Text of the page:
The following text is copyright 1998 by Network World, permission is hearby given for reproduction, as long as attribution is given and this notice is included.
It's not dark yet
By Scott Bradner
In yet another area,
technology is outpacing societys ability to
understand and deal with its ramifications.
Yes, it is getting easier for technology providers to keep track of their
users. Consider these developments of the recent past:
The cashier at the airport records your license number as you exit,
"for inventory purposes.''
Automatic toll-collecting machines keep track of when you pass by
so they can provide you with a detailed bill (and someday perhaps a
speeding ticket if you take too little time to go from entrance to exit).
Swisscom, the Swiss telephone company, has records detailing
every move that a million of its cellular phone users have made over
the past six or more months, accurate to within a few hundred meters.
A U.S. luxury car manufacturer advertises that with a call to its
24-hour help desk you can get directions from where you are to where
you want to go. The company doesn't happen to mention that the car
is using satellites to keep track of where it is and can, upon a request
via radio, report its location.
The FCC is requiring all U.S. providers of cellular phone service to
be able to accurately report on the location of the origin of any cell
phone call to help support 911 emergency call centers.
Fortune magazine reports that NTT in Japan has a prototype system
with which the company can report, on request, the location of any
cell phone in NTT's system that is turned on, down to the floor of the
building the phone is on.
Many U.S. trucking companies use radio tracking systems to
monitor the location of their vehicles.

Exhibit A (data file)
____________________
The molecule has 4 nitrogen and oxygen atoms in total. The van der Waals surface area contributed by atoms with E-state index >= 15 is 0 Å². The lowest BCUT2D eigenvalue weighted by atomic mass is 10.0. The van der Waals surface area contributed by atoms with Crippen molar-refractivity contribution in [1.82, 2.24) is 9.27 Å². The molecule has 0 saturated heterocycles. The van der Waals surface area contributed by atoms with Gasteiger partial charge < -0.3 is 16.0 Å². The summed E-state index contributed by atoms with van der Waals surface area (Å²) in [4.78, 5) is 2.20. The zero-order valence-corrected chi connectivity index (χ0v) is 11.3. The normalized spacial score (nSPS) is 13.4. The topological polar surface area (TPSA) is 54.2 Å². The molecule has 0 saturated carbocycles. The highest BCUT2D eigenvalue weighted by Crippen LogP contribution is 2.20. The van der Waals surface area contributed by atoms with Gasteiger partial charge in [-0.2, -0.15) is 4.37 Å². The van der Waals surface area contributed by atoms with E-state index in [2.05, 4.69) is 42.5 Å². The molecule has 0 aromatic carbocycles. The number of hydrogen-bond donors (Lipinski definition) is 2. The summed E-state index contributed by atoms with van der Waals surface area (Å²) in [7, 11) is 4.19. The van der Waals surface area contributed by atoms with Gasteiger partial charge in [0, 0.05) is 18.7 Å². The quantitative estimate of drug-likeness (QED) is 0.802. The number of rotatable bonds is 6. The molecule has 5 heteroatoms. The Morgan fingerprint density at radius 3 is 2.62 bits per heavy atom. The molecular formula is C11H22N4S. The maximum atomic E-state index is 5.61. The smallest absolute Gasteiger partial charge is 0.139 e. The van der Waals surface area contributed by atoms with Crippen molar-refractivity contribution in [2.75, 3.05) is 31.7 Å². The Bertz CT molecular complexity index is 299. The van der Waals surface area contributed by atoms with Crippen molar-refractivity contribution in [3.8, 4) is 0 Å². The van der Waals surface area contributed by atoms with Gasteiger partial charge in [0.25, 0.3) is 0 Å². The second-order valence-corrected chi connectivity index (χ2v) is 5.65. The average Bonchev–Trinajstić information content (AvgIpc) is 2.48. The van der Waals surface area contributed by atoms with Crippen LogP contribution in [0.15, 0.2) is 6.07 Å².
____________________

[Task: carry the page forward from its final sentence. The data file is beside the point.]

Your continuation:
This all is more Orwellian than Orwell ever was.
Who is the keeper of all this tracking data? In almost all cases it is
private industry, a group that has not shown much restraint in
exploiting any information it might have on individuals.
This is not an area where we should be complacent and trust the good
intentions of the business community. Specific and strict legislation
should be quickly passed to restrict the distribution of this type of
I doubt that Congress would be willing to do the right thing, which is
to require that the data be destroyed as soon as the use for which it
was obtained has been fulfilled.
The law enforcement people will like the idea of being able to track
everyone's movements far too much for that to happen. But they
should at least require a search warrant and prohibit all other
distribution of the data under threat of large fines and jail time.
Who needs to know?
Meanwhile, there is a desire for even more location data. I was at a
meeting recently where the "need'' to know the physical address of all
Internet users was brought up - so that the right locality could tax each
user's electronic purchases.
As a balladeer recently sang, "It's not dark yet, but it's getting there.''
Unfortunately, one does not need eyes all that good to see the
Disclaimer: Harvard is not immune - it records who enters its parking
garages - so the above dim view is my own. (One awareness point if
you know who the balladeer is.)